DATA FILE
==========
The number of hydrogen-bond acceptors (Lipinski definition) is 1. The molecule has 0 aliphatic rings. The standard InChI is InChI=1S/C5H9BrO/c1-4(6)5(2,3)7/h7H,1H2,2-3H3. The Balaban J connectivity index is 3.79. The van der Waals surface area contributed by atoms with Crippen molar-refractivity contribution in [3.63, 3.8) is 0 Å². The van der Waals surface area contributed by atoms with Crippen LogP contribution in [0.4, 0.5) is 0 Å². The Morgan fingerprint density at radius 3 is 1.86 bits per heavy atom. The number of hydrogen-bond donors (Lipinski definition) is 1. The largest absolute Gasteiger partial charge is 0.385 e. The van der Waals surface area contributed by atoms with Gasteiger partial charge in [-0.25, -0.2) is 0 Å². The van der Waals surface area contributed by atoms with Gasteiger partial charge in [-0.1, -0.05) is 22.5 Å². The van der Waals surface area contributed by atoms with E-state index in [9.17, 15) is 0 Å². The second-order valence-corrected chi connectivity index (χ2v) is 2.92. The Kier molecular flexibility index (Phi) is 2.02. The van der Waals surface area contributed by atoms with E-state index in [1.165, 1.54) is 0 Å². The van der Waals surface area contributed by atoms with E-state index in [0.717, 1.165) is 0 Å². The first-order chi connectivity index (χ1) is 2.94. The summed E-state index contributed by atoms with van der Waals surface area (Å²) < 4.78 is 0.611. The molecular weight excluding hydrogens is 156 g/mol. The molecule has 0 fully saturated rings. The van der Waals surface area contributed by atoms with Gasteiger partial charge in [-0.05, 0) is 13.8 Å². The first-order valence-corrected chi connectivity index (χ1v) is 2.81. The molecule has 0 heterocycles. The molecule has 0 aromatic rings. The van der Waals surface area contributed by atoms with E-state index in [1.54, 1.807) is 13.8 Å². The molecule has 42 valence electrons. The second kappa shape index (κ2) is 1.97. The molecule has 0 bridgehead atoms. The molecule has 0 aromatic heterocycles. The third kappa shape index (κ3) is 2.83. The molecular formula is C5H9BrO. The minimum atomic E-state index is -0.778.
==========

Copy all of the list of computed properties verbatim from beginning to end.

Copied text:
The number of hydrogen-bond acceptors (Lipinski definition) is 1. The molecule has 0 aliphatic rings. The standard InChI is InChI=1S/C5H9BrO/c1-4(6)5(2,3)7/h7H,1H2,2-3H3. The Balaban J connectivity index is 3.79. The van der Waals surface area contributed by atoms with Crippen molar-refractivity contribution in [3.63, 3.8) is 0 Å². The van der Waals surface area contributed by atoms with Crippen LogP contribution in [0.4, 0.5) is 0 Å². The Morgan fingerprint density at radius 3 is 1.86 bits per heavy atom. The number of hydrogen-bond donors (Lipinski definition) is 1. The largest absolute Gasteiger partial charge is 0.385 e. The van der Waals surface area contributed by atoms with Gasteiger partial charge in [-0.25, -0.2) is 0 Å². The van der Waals surface area contributed by atoms with Gasteiger partial charge in [-0.1, -0.05) is 22.5 Å². The van der Waals surface area contributed by atoms with E-state index in [9.17, 15) is 0 Å². The second-order valence-corrected chi connectivity index (χ2v) is 2.92. The Kier molecular flexibility index (Phi) is 2.02. The van der Waals surface area contributed by atoms with E-state index in [1.165, 1.54) is 0 Å². The van der Waals surface area contributed by atoms with E-state index in [0.717, 1.165) is 0 Å². The first-order chi connectivity index (χ1) is 2.94. The summed E-state index contributed by atoms with van der Waals surface area (Å²) < 4.78 is 0.611. The molecular weight excluding hydrogens is 156 g/mol. The molecule has 0 fully saturated rings. The van der Waals surface area contributed by atoms with Gasteiger partial charge in [-0.05, 0) is 13.8 Å². The first-order valence-corrected chi connectivity index (χ1v) is 2.81. The molecule has 0 heterocycles. The molecule has 0 aromatic rings. The van der Waals surface area contributed by atoms with E-state index in [1.54, 1.807) is 13.8 Å². The molecule has 42 valence electrons. The second kappa shape index (κ2) is 1.97. The molecule has 0 bridgehead atoms. The molecule has 0 aromatic heterocycles. The third kappa shape index (κ3) is 2.83. The molecular formula is C5H9BrO. The minimum atomic E-state index is -0.778.